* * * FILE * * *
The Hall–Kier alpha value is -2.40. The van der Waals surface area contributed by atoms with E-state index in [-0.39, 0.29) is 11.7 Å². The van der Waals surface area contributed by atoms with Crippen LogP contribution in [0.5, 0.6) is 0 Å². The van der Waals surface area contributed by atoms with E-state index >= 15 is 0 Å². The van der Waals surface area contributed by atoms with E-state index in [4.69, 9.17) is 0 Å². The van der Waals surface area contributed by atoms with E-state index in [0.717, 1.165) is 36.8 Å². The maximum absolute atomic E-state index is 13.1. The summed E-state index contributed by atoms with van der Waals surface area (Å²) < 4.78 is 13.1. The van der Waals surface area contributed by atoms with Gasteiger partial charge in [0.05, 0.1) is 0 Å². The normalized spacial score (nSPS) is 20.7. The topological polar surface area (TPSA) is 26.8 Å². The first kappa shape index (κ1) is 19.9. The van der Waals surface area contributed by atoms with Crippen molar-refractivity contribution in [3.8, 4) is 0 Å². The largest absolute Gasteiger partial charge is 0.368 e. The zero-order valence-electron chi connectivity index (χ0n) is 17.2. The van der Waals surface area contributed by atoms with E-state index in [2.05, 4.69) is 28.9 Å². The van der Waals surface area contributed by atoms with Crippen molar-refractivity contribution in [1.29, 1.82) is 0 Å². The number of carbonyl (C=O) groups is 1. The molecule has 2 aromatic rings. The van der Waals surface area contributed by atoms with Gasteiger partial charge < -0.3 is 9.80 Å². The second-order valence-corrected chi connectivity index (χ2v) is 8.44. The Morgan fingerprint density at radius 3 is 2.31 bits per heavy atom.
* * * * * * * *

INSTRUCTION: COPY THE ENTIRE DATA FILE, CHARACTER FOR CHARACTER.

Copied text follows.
The Hall–Kier alpha value is -2.40. The van der Waals surface area contributed by atoms with E-state index in [-0.39, 0.29) is 11.7 Å². The van der Waals surface area contributed by atoms with Crippen LogP contribution in [0.5, 0.6) is 0 Å². The van der Waals surface area contributed by atoms with E-state index >= 15 is 0 Å². The van der Waals surface area contributed by atoms with E-state index in [4.69, 9.17) is 0 Å². The van der Waals surface area contributed by atoms with E-state index in [0.717, 1.165) is 36.8 Å². The maximum absolute atomic E-state index is 13.1. The summed E-state index contributed by atoms with van der Waals surface area (Å²) < 4.78 is 13.1. The van der Waals surface area contributed by atoms with Gasteiger partial charge in [0.05, 0.1) is 0 Å². The normalized spacial score (nSPS) is 20.7. The topological polar surface area (TPSA) is 26.8 Å². The first kappa shape index (κ1) is 19.9. The van der Waals surface area contributed by atoms with Crippen molar-refractivity contribution in [3.8, 4) is 0 Å². The largest absolute Gasteiger partial charge is 0.368 e. The zero-order valence-electron chi connectivity index (χ0n) is 17.2. The van der Waals surface area contributed by atoms with E-state index in [2.05, 4.69) is 28.9 Å². The van der Waals surface area contributed by atoms with Crippen molar-refractivity contribution in [1.29, 1.82) is 0 Å². The number of carbonyl (C=O) groups is 1. The molecule has 2 aromatic rings. The van der Waals surface area contributed by atoms with Gasteiger partial charge < -0.3 is 9.80 Å². The second-order valence-corrected chi connectivity index (χ2v) is 8.44. The Morgan fingerprint density at radius 3 is 2.31 bits per heavy atom.